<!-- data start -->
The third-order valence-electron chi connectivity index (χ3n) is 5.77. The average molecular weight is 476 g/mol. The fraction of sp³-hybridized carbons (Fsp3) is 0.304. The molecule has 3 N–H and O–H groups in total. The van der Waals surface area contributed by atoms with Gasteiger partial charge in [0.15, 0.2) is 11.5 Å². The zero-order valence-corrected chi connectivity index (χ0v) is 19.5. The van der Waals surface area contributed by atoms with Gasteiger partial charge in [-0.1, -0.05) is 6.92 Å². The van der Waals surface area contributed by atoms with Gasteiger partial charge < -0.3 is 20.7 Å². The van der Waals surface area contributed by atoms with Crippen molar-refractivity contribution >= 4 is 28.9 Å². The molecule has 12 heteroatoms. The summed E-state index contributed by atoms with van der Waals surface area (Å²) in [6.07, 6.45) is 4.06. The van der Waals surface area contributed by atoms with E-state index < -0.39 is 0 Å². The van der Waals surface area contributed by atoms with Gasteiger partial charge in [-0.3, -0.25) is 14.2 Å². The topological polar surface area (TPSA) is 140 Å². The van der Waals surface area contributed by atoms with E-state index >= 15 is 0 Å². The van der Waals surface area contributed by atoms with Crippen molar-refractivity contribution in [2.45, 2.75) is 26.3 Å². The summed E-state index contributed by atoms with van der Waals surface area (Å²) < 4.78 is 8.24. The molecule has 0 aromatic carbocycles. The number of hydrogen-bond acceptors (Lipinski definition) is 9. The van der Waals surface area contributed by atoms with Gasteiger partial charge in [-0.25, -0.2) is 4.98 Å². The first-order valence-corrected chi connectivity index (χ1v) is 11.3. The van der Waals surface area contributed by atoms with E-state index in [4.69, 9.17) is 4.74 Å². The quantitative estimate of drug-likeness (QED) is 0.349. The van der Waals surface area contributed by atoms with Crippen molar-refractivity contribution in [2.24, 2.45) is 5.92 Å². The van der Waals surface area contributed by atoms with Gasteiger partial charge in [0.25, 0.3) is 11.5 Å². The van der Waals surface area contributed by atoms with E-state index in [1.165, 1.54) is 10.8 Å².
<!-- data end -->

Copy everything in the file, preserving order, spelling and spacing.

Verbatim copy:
The third-order valence-electron chi connectivity index (χ3n) is 5.77. The average molecular weight is 476 g/mol. The fraction of sp³-hybridized carbons (Fsp3) is 0.304. The molecule has 3 N–H and O–H groups in total. The van der Waals surface area contributed by atoms with Gasteiger partial charge in [0.15, 0.2) is 11.5 Å². The zero-order valence-corrected chi connectivity index (χ0v) is 19.5. The van der Waals surface area contributed by atoms with Gasteiger partial charge in [-0.1, -0.05) is 6.92 Å². The van der Waals surface area contributed by atoms with Gasteiger partial charge < -0.3 is 20.7 Å². The van der Waals surface area contributed by atoms with Crippen molar-refractivity contribution >= 4 is 28.9 Å². The molecule has 12 heteroatoms. The summed E-state index contributed by atoms with van der Waals surface area (Å²) in [6.07, 6.45) is 4.06. The van der Waals surface area contributed by atoms with E-state index < -0.39 is 0 Å². The van der Waals surface area contributed by atoms with Gasteiger partial charge in [-0.3, -0.25) is 14.2 Å². The topological polar surface area (TPSA) is 140 Å². The van der Waals surface area contributed by atoms with E-state index >= 15 is 0 Å². The van der Waals surface area contributed by atoms with Crippen molar-refractivity contribution in [2.45, 2.75) is 26.3 Å². The summed E-state index contributed by atoms with van der Waals surface area (Å²) < 4.78 is 8.24. The molecule has 0 aromatic carbocycles. The number of hydrogen-bond acceptors (Lipinski definition) is 9. The van der Waals surface area contributed by atoms with Gasteiger partial charge in [-0.25, -0.2) is 4.98 Å². The first-order valence-corrected chi connectivity index (χ1v) is 11.3. The van der Waals surface area contributed by atoms with E-state index in [4.69, 9.17) is 4.74 Å². The quantitative estimate of drug-likeness (QED) is 0.349. The van der Waals surface area contributed by atoms with Crippen molar-refractivity contribution in [2.24, 2.45) is 5.92 Å². The van der Waals surface area contributed by atoms with Gasteiger partial charge in [0.25, 0.3) is 11.5 Å². The van der Waals surface area contributed by atoms with E-state index in [1.165, 1.54) is 10.8 Å².